For students who receive free tuition and fees through Illinois Commitment, the college may offer additional help with room and board costs, he said. And there are lots of other students in the middle whose families earn too much for Illinois Commitment but still need aid, he said.
"There's never enough," he said. "If I had another $10 million a year for scholarships, I could put it all to good use for very deserving students."
Tuition and fees for the College of Business total about $17,000 a year for in-state students, and about $33,600 for out-of-state or international students.
Regarding faculty numbers, Brown said one of his priorities when he became dean in 2015 was to hire 30 new professors over the next few years, to support new undergraduate programs, research, online education and entrepreneurship activities.
The Gies gift "makes it financially possible to achieve that vision," he said.
"We are hiring in almost all areas and all fields," he said.
So far, the college has added 10 net positions, accounting for retirements and other departures, and Brown hopes to pick up that pace. The positions include research faculty and other scholars, as well as "skilled practitioners" moving from the private sector, most of them alumni — including a former chief financial officer, an investment banker and a partner at Deloitte.
'Vote of confidence'
The Gies gift also makes it possible for the college to expand its online programs — an MBA program launched in 2016 and a master's in accounting that started in 2017. Both have proven popular, and it will require additional faculty and support staff to offer courses more frequently, he said.
"It will be a good financial and reputational investment long term," he said.
The Gies gift was a "vote of confidence" that created momentum for the college — and a bump in enrollment, Brown said. The freshman class jumped to 635 this year, from 565 last year, even though the college admitted the same number of students, he said.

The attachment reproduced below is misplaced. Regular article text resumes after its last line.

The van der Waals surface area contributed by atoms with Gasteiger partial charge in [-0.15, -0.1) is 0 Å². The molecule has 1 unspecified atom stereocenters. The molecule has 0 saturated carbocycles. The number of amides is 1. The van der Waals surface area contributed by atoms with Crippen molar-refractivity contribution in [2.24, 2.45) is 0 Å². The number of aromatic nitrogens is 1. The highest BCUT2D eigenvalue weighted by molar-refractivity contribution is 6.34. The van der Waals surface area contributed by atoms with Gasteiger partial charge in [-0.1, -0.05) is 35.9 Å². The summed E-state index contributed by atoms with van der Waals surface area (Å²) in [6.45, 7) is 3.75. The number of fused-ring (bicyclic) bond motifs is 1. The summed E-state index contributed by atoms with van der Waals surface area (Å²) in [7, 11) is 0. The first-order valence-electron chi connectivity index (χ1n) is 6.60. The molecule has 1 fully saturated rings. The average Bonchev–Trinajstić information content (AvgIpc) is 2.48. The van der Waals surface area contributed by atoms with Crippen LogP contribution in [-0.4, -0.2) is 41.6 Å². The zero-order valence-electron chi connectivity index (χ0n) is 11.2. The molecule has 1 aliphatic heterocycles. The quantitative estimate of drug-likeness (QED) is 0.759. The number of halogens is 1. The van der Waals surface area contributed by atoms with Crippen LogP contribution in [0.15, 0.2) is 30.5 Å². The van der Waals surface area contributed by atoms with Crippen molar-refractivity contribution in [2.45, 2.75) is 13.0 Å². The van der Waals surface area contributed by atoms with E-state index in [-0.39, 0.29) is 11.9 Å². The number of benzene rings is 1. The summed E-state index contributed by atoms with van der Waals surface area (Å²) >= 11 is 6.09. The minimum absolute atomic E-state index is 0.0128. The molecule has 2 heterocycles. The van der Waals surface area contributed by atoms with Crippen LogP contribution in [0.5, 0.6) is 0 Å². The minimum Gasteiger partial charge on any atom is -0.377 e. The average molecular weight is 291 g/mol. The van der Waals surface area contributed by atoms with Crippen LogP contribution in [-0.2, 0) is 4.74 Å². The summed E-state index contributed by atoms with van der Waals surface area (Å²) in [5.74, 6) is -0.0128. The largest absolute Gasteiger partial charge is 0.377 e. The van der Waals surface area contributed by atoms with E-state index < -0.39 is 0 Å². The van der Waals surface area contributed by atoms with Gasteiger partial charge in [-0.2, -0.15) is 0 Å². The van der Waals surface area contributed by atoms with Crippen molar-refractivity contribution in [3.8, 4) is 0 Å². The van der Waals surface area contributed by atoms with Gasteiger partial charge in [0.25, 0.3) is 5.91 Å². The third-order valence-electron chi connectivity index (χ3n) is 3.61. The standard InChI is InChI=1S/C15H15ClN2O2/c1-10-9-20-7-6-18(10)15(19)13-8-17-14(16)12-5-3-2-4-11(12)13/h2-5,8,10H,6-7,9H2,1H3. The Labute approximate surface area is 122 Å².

Business majors interviewed Tuesday said the gift, and having a name for the college, definitely created a buzz.
"It was amazing to see how much it brought together all of the College of Business," said junior Lauren Alberts, who attended all of the events surrounding the gift announcement last October.
Alberts received a $5,000 scholarship for the first time this year, which was "definitely helpful in funding my education. And it was a weight off the shoulders of my family," she said. "I think it was awesome that Larry Gies was able to provide this for the students in the College of Business."
Likewise, junior Christopher Billing, a New York native who received a $3,000 award this year, said the Gies gift gave a boost to the college's profile.
About two weeks before last year's announcement, Billing and other students were asked to be in a photo shoot with Gies — although "we all had no idea who he was. It was very secretive."
Two weeks later, when the gift was announced, the Gies name became a household word, plastered on buttons, banners and letterhead for the college.
"I definitely would have shook his hand if I had the chance," Billing said.